This essay examines a controversy that erupted in 2004 over the bones of a human relative discovered in Indonesia, proclaimed to be a new species named Homo floresiensis. It argues that the controversy comprised two inter-twined struggles with roots in Indonesia’s colonial history. Indonesia’s transition to an independent country, it contends, gave rise to a particular set of cultural val-ues, scientific practices, and theories that resulted in scientific objects becoming tied to national identity in ways that shaped the debates. Highlighting the imbalances that can occur in cross-cultural negotiations over the study of human relatives, this essay reveals that the circulation of scientific objects is not a simple process. By focusing on how anthropological objects moved—and the claims of ownership and access embedded in those movements—it illustrates the role of local circum-stances in shaping that knowledge as it contributes to increasingly global science.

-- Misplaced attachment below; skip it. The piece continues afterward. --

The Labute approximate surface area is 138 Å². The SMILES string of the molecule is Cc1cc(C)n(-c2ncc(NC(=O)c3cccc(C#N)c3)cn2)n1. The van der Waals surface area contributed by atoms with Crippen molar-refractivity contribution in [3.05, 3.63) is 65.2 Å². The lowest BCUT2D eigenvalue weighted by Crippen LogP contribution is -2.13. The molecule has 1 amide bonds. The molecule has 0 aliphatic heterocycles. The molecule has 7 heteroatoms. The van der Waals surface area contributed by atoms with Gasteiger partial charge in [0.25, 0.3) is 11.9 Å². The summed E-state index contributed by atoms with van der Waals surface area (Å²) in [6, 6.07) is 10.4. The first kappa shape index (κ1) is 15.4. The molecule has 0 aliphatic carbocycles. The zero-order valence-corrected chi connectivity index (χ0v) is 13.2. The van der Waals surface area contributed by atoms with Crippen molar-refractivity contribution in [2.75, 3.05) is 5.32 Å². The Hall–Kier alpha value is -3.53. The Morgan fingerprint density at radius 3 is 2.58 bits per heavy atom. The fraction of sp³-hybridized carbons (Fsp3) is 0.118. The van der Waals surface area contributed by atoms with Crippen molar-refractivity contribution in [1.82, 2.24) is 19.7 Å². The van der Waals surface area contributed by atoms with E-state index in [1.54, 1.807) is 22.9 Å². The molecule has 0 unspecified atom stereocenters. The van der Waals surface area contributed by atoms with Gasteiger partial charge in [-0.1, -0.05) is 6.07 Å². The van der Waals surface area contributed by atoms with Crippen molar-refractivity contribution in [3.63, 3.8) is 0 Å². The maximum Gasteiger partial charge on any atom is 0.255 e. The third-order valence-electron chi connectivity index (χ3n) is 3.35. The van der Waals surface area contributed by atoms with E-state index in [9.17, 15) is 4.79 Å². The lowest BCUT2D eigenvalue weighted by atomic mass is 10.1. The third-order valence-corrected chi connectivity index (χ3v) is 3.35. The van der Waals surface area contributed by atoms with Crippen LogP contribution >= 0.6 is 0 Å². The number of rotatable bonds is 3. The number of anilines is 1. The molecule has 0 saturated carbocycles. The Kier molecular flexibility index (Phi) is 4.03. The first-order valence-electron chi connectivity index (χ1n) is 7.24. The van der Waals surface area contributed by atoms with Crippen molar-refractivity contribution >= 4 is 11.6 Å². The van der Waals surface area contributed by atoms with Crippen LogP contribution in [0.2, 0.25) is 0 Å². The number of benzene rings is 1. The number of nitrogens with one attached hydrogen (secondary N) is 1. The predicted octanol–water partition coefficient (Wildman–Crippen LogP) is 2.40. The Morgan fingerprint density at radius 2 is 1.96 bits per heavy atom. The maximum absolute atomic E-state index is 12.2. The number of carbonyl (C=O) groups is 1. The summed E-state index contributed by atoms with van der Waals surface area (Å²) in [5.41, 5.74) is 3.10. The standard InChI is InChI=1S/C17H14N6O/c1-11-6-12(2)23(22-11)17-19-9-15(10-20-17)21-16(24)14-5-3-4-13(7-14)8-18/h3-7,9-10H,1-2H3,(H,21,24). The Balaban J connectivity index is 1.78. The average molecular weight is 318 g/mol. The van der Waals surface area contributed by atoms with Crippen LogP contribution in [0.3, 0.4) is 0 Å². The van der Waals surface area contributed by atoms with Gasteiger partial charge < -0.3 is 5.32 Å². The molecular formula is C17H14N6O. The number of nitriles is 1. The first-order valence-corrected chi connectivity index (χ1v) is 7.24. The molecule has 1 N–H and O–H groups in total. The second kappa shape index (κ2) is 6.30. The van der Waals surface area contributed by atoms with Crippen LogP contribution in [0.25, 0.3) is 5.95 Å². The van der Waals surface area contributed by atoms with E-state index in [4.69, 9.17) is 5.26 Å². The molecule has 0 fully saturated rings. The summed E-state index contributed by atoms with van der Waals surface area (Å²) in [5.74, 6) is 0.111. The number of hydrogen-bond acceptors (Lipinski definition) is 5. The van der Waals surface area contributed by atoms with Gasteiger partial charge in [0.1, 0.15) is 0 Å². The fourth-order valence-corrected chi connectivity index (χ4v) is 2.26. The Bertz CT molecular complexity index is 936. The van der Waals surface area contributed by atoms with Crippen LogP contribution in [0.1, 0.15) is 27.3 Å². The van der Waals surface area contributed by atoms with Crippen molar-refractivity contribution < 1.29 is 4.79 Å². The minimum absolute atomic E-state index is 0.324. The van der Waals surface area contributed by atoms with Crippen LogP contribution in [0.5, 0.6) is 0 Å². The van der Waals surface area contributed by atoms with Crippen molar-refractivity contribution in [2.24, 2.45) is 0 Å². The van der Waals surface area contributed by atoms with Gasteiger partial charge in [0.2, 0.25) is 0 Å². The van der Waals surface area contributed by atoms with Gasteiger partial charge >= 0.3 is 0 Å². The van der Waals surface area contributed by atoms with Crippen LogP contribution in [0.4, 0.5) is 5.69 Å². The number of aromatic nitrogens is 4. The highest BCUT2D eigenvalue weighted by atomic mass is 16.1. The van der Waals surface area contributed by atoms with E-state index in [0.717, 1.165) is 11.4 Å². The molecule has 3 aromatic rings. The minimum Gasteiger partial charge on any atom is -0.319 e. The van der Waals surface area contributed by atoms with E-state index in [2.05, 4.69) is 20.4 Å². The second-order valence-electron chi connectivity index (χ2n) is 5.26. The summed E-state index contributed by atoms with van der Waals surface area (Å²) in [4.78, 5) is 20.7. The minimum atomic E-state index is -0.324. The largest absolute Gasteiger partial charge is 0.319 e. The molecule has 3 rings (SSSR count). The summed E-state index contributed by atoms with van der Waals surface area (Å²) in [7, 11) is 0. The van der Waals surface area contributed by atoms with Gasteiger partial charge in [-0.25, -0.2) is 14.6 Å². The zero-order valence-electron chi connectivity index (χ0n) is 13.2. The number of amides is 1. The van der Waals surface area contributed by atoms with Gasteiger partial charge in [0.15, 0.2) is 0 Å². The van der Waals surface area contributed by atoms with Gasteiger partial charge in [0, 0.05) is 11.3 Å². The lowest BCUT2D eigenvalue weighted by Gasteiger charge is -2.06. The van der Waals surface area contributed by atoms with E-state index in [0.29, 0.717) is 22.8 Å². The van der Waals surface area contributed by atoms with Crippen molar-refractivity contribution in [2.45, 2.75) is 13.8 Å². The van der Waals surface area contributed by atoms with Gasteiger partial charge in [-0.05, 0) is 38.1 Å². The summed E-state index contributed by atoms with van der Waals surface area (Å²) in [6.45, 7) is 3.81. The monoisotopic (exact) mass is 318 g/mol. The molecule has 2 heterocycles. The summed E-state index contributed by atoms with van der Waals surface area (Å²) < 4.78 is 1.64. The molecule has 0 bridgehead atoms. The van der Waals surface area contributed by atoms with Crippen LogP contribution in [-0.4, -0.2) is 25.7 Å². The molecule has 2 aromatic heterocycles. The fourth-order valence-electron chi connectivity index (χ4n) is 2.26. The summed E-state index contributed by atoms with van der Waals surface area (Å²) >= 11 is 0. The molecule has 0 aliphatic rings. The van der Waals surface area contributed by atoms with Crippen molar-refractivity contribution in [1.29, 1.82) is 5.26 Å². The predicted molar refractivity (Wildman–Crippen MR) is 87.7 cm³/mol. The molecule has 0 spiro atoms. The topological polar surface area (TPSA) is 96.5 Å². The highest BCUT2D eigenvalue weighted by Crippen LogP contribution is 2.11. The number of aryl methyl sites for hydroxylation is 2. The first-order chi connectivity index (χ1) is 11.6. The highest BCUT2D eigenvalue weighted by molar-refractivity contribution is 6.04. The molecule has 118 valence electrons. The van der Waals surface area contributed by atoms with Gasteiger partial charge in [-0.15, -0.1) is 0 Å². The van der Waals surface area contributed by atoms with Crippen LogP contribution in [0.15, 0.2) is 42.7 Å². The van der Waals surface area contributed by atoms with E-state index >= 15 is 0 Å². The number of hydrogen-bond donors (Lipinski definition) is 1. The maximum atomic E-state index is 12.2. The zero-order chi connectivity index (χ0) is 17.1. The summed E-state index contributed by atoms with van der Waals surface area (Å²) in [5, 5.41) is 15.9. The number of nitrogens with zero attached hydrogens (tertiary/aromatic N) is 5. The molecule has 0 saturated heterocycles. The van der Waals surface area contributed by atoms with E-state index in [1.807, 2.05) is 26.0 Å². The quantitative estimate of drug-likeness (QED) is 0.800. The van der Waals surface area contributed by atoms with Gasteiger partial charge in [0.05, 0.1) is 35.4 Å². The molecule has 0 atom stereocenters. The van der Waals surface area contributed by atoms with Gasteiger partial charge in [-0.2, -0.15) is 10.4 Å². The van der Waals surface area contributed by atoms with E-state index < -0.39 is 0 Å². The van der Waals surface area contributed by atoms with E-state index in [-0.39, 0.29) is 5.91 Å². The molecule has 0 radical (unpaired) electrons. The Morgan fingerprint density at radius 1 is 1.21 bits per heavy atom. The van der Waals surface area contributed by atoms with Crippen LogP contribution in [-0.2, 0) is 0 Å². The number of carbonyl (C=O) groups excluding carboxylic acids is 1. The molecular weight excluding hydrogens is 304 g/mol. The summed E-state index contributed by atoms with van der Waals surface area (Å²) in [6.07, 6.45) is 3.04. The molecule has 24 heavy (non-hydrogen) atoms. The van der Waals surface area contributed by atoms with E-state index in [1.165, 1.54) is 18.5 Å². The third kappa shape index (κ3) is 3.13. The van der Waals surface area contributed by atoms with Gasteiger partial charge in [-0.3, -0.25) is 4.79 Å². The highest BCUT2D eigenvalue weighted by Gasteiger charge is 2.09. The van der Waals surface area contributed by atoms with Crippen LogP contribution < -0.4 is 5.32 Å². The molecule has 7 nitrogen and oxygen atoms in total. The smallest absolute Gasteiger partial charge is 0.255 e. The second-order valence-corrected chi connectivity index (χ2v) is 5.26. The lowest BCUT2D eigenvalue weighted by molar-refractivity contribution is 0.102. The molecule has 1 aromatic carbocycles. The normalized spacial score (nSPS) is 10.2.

Madison, P. (2023). Tug-of-War: Bones and Stones as Scientific Objects in Postcolonial Indonesia. Isis, 114(1), 77–98. https://doi.org/10.1086/723725